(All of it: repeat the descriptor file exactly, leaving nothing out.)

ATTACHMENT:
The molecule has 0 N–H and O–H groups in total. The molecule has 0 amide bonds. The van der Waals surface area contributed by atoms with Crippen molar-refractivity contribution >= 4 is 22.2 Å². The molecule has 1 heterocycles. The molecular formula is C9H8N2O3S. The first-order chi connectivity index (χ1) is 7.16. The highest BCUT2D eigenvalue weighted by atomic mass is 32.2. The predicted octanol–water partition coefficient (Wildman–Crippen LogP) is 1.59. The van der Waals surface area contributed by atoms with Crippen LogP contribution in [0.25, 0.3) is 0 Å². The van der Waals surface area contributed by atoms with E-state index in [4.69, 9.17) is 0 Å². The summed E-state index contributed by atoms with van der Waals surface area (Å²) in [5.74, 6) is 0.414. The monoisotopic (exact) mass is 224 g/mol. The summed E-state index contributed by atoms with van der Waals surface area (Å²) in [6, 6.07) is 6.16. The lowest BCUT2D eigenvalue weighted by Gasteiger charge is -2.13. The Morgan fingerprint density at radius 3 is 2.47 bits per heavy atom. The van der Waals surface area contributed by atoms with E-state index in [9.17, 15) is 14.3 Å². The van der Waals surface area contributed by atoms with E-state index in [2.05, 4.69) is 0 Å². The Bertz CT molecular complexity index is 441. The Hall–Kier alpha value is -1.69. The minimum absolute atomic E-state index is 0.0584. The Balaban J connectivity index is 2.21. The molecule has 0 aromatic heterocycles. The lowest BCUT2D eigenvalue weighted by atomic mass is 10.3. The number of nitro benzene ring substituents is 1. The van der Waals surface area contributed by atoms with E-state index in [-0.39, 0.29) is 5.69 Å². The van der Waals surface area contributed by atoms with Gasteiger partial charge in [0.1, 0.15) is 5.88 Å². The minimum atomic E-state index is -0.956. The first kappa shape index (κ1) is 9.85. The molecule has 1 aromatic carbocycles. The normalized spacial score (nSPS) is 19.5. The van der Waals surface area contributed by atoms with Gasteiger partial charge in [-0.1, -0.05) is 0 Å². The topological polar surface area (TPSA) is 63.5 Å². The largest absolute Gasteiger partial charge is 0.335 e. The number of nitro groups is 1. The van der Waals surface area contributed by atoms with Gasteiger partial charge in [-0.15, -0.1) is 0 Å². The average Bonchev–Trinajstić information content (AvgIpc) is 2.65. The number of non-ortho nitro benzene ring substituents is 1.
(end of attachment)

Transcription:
The molecule has 0 N–H and O–H groups in total. The molecule has 0 amide bonds. The van der Waals surface area contributed by atoms with Crippen molar-refractivity contribution >= 4 is 22.2 Å². The molecule has 1 heterocycles. The molecular formula is C9H8N2O3S. The first-order chi connectivity index (χ1) is 7.16. The highest BCUT2D eigenvalue weighted by atomic mass is 32.2. The predicted octanol–water partition coefficient (Wildman–Crippen LogP) is 1.59. The van der Waals surface area contributed by atoms with Crippen LogP contribution in [0.25, 0.3) is 0 Å². The van der Waals surface area contributed by atoms with E-state index in [4.69, 9.17) is 0 Å². The summed E-state index contributed by atoms with van der Waals surface area (Å²) in [5.74, 6) is 0.414. The monoisotopic (exact) mass is 224 g/mol. The summed E-state index contributed by atoms with van der Waals surface area (Å²) in [6, 6.07) is 6.16. The lowest BCUT2D eigenvalue weighted by Gasteiger charge is -2.13. The Morgan fingerprint density at radius 3 is 2.47 bits per heavy atom. The van der Waals surface area contributed by atoms with E-state index in [9.17, 15) is 14.3 Å². The van der Waals surface area contributed by atoms with E-state index in [2.05, 4.69) is 0 Å². The Bertz CT molecular complexity index is 441. The Hall–Kier alpha value is -1.69. The minimum absolute atomic E-state index is 0.0584. The Balaban J connectivity index is 2.21. The molecule has 0 aromatic heterocycles. The lowest BCUT2D eigenvalue weighted by atomic mass is 10.3. The number of nitro benzene ring substituents is 1. The van der Waals surface area contributed by atoms with E-state index in [-0.39, 0.29) is 5.69 Å². The van der Waals surface area contributed by atoms with Gasteiger partial charge in [0.1, 0.15) is 5.88 Å². The minimum atomic E-state index is -0.956. The first kappa shape index (κ1) is 9.85. The molecule has 1 aromatic carbocycles. The normalized spacial score (nSPS) is 19.5. The van der Waals surface area contributed by atoms with Gasteiger partial charge in [-0.1, -0.05) is 0 Å². The topological polar surface area (TPSA) is 63.5 Å². The largest absolute Gasteiger partial charge is 0.335 e. The number of nitro groups is 1. The van der Waals surface area contributed by atoms with Gasteiger partial charge in [-0.15, -0.1) is 0 Å². The average Bonchev–Trinajstić information content (AvgIpc) is 2.65. The number of non-ortho nitro benzene ring substituents is 1.